being able to perform a tune live the first time is what jazz players do. It's how you need to go about it.
    Sure, but I don't think we should overmix what we do on a forum like this, which includes a lot of beginners and intermediate players, with the mentality and processes of professional gigging musicians. The one really is not the other, the two levels are entirely different.

    I doubt a professional-level jazz musician such as you describe would join in with this sort of forum except in the Showcase section. Very few people here could just immediately launch into a whole list of jazz tunes in any key, any style, and all that sort of stuff.

  30. #79

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    Hey Rag,

    I disagree... It's OK to not jump in on everything all at once. But when one has an idea of what something is, it usually helps get better results.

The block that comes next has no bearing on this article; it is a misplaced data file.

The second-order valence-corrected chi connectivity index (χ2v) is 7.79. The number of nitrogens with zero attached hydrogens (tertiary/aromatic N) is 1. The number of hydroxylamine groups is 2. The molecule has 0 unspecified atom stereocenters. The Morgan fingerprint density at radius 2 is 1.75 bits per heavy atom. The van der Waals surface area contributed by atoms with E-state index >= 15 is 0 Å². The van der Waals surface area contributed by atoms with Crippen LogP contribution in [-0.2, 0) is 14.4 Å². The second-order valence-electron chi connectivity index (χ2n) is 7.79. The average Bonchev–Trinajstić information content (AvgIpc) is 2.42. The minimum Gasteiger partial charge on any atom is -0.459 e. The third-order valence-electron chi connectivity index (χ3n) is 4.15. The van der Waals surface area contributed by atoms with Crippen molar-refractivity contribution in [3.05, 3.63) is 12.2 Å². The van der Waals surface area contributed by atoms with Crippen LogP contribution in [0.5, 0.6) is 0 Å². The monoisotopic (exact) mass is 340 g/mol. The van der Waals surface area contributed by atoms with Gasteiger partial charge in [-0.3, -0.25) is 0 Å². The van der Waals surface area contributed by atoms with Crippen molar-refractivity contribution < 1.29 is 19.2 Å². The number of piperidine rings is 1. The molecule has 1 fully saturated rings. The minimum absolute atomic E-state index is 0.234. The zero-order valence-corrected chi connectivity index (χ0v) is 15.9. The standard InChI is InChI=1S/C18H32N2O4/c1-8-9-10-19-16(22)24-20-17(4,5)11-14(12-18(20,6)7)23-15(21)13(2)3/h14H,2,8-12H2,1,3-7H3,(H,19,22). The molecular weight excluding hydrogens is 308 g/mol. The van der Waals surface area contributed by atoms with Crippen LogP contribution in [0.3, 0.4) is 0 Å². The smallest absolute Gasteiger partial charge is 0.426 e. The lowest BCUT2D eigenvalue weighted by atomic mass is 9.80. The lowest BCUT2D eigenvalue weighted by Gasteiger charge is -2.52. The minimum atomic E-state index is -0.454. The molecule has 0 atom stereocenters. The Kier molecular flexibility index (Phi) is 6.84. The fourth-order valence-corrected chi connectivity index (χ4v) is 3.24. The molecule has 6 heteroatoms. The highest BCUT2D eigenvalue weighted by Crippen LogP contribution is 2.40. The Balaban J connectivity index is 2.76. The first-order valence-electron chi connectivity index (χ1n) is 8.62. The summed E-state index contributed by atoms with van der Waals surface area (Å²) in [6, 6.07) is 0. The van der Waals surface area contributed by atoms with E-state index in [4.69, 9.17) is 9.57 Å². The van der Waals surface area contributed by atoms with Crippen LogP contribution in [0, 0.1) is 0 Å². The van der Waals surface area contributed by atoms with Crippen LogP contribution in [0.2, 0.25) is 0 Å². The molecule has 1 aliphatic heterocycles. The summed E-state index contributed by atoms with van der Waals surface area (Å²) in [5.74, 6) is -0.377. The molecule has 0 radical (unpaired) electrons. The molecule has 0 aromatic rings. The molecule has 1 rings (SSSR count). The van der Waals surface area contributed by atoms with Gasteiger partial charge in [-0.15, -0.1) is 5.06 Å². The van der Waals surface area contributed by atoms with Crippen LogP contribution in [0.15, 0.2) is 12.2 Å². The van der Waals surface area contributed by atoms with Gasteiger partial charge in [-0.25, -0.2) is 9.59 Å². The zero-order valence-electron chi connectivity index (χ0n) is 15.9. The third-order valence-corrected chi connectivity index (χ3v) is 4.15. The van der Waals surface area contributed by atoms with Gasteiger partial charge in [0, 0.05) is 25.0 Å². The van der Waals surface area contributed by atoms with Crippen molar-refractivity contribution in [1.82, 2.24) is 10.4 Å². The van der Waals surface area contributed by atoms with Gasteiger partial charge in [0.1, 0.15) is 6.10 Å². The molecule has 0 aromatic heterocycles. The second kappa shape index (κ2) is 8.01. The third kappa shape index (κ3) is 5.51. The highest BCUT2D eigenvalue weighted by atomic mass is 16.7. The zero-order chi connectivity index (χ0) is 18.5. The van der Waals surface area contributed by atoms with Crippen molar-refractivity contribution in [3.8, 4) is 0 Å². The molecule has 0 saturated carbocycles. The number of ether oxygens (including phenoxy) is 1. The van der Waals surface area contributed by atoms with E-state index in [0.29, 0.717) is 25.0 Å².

I don't think the original Practical standards thread is going to change, the same few players can still post and comment. It's still a cool thread, but if some want to learn how to play Jazz tunes in Jazz styles as compared to learning how to play pop tunes in jazz styles..... a new thread might help develop the skills of playing in a Jazz style etc...

    It's not really an either or, maybe just more choices. And if the thread gets.... more accomplished jazz players,( I'm just one of many avg. players), involved with playing examples... I can't see how this would hurt, I really believe getting more players such as myself, who can play as well as explain what we're playing etc...would help.